Photos taken January 2004
Larput Place counts itself as one of Cheltenham’s weirder named streets, and there’s no provenance (as far as I know) to suggest where it comes from. No name is shown for it on early maps and the first building certificate to be issued here gave the name as Lorpot Place.
It’s one of the grid lines of Victorian terraces which make up the St Paul’s area, lying a short distance to the west of St Paul’s church. Like many of the streets around here, it was laid out some time before 1840 and developed piecemeal, a short terrace at a time, by different developers, until all the little groups and pairs of houses got joined up with each other and became one long terrace with an erratic roofline and varying proximity to the pavement.
Originally Larput Place referred only to a terrace of five houses at the east end of the street. They appear in the 1841 census as Larbeth Place. But at some point the name became extended to the whole street, which joins Victoria Street at one end (on a fiercely sharp bend) and Hanover Street at the other. Among the individual terraces built here were Ebenezer Cottages, St Paul’s Cottages, Hungerford Cottages, Albert Cottages and Rehobeth Cottage, but it’s hard to tell exactly which was where. It’s not all Victorian either. The row of seven houses at the far west end (some of which are shown in the photo above) were built in 1997, and styled to blend in.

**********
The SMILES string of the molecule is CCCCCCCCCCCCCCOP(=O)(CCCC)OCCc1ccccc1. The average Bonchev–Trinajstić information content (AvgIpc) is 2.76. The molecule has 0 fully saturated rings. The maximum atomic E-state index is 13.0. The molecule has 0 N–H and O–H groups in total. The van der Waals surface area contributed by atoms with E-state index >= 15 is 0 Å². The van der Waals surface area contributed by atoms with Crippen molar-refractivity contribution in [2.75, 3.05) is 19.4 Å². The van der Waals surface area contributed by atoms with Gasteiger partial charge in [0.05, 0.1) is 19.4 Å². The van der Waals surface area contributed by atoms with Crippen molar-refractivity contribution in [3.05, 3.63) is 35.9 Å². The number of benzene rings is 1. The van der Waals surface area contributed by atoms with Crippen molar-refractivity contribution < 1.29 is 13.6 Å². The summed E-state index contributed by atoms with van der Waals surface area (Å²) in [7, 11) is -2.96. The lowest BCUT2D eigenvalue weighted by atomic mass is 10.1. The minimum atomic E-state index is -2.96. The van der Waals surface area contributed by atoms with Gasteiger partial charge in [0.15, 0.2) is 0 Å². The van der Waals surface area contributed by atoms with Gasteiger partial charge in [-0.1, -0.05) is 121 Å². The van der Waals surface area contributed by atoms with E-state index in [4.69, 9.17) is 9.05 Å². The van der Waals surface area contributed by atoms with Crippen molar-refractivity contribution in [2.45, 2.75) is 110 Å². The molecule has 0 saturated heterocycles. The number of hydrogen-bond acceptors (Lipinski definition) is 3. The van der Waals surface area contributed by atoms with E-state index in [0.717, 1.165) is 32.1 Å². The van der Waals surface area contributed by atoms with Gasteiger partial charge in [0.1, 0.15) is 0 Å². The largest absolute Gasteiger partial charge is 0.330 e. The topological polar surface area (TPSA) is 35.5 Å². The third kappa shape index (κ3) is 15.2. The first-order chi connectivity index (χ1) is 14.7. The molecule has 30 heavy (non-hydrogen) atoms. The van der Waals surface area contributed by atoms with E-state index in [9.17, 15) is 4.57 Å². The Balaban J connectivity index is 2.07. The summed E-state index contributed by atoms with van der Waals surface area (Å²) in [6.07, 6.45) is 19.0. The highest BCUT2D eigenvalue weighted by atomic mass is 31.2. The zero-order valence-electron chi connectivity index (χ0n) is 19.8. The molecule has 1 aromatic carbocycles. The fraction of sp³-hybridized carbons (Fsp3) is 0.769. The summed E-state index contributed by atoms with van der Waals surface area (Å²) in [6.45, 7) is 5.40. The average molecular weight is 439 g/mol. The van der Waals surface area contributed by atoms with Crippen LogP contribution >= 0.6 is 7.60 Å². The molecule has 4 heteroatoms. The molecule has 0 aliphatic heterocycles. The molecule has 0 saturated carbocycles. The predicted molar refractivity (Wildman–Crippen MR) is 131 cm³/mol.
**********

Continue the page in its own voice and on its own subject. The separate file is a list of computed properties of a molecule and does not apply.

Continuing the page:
In the years before the First World War Rehobeth Cottage was the home of the Bridgman family whose son Frederick (like so many other Cheltenham men) was killed on the first day of the Battle of Loos.
The picture below, looking towards Hanover Street, shows the mismatch of housing which gives the street its character. The lampost encased in wisteria looks a bit bedraggled in winter but is one of the most beautiful sights in Cheltenham in April when it flowers.